Advertising, Subjectivity and the Nineteenth-Century Novel: by S. Thornton

By S. Thornton

From 1830 to 1870 advertisements introduced in its wake a brand new figuring out of the way the topic learn and the way language operated. Sara Thornton provides a vital second in print tradition, the early acceptance of what we now name a 'virtual' international, and proposes new readings of key texts via Dickens and Balzac.

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Additional resources for Advertising, Subjectivity and the Nineteenth-Century Novel: Dickens, Balzac and the Language of the Walls

Sample text

Text appended to a human figure without consent is an age-old form of humiliation and subjugation and persisted in the punitive practices of Victorian educational establishments: Jane in Jane Eyre and David in David Copperfield are both forced to wear placards as punishment in their schools. 116 Yet in the articles and cartoons we have considered, response is made not with angry remonstrance but with humour. There are ways of neutralizing the ubiquity and force of slogans by imagining excesses above and beyond those already at work in society.

55 Already the advertising circular was the sign of the commercial health of an area, the absence of them a sign of stagnation. In response to the railway, the houses change their façades as they transform themselves into hotels and shops and start to advertise for custom in an attempt to get into the ‘Bradshaw’ railway guide, itself a repository of many advertisements. Dickens comments on the attempts to turn all shops into ‘Railway’ shops such as the ‘Railway Bakery’, but points out that it is not this rash of signs which bothers him but another form of disturbance which he describes as the deteriorating ‘state of mind’ or ‘moral condition’ of the neighbourhood: ‘It is unsettled, dissipated, wandering (I believe nomadic is the crack word for that sort of thing just at present), and don’t know its own mind for an hour’ (48).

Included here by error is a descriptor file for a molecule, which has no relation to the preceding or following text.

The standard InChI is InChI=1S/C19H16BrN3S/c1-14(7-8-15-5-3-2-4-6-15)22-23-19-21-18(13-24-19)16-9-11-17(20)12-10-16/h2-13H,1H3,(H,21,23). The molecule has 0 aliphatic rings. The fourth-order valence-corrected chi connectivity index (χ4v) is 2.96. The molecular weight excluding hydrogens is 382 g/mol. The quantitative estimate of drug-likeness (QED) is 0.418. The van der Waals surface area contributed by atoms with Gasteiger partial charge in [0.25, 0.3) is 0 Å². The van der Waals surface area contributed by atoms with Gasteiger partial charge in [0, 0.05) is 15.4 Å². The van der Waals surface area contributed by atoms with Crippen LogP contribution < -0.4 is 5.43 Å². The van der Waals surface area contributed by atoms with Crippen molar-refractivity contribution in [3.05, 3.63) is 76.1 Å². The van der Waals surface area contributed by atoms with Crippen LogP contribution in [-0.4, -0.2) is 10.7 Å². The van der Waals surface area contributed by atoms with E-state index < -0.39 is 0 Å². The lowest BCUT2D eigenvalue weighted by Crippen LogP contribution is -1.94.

Bill posting in this light becomes a form of writing, a game of ‘cadavre exquis’ on the part of players who are ignorant of their involvement in the game. 72 Writing will go its own way independently of the volition of writer, advertiser and bill poster. The walls also offer the palimpsest – a bleeding of one discourse into another, literally, since one poster made wet with rain would allow the one underneath to show through. In the newspaper or magazine the cheap acidic paper would The Language of the Walls 27 allow ink to appear on the other side which often blurred meanings or created new ones.

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